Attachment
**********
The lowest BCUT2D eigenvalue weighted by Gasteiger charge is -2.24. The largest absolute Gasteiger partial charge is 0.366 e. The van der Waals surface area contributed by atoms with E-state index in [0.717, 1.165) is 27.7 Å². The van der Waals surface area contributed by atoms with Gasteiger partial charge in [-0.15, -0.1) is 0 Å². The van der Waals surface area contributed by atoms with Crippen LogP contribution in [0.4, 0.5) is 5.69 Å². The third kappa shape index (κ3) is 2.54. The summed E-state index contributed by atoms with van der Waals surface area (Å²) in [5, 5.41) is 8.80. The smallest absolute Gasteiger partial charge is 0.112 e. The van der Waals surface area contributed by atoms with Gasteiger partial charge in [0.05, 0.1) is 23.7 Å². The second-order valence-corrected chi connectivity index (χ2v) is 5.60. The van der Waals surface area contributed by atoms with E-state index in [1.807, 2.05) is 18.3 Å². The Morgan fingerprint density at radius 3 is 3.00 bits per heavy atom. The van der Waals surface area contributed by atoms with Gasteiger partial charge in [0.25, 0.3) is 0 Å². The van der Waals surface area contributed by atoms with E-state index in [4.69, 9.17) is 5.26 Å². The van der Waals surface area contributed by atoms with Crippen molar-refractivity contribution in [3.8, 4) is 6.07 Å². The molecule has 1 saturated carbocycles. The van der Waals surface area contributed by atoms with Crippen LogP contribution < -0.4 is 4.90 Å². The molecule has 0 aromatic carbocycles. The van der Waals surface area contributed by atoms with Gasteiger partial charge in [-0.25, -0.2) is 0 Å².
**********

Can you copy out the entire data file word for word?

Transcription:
The lowest BCUT2D eigenvalue weighted by Gasteiger charge is -2.24. The largest absolute Gasteiger partial charge is 0.366 e. The van der Waals surface area contributed by atoms with E-state index in [0.717, 1.165) is 27.7 Å². The van der Waals surface area contributed by atoms with Gasteiger partial charge in [-0.15, -0.1) is 0 Å². The van der Waals surface area contributed by atoms with Crippen LogP contribution in [0.4, 0.5) is 5.69 Å². The third kappa shape index (κ3) is 2.54. The summed E-state index contributed by atoms with van der Waals surface area (Å²) in [5, 5.41) is 8.80. The smallest absolute Gasteiger partial charge is 0.112 e. The van der Waals surface area contributed by atoms with Gasteiger partial charge in [0.05, 0.1) is 23.7 Å². The second-order valence-corrected chi connectivity index (χ2v) is 5.60. The van der Waals surface area contributed by atoms with E-state index in [1.807, 2.05) is 18.3 Å². The Morgan fingerprint density at radius 3 is 3.00 bits per heavy atom. The van der Waals surface area contributed by atoms with Gasteiger partial charge in [0.25, 0.3) is 0 Å². The van der Waals surface area contributed by atoms with E-state index in [4.69, 9.17) is 5.26 Å². The van der Waals surface area contributed by atoms with Crippen molar-refractivity contribution in [3.8, 4) is 6.07 Å². The molecule has 1 saturated carbocycles. The van der Waals surface area contributed by atoms with Crippen LogP contribution < -0.4 is 4.90 Å². The molecule has 0 aromatic carbocycles. The van der Waals surface area contributed by atoms with Gasteiger partial charge in [-0.25, -0.2) is 0 Å².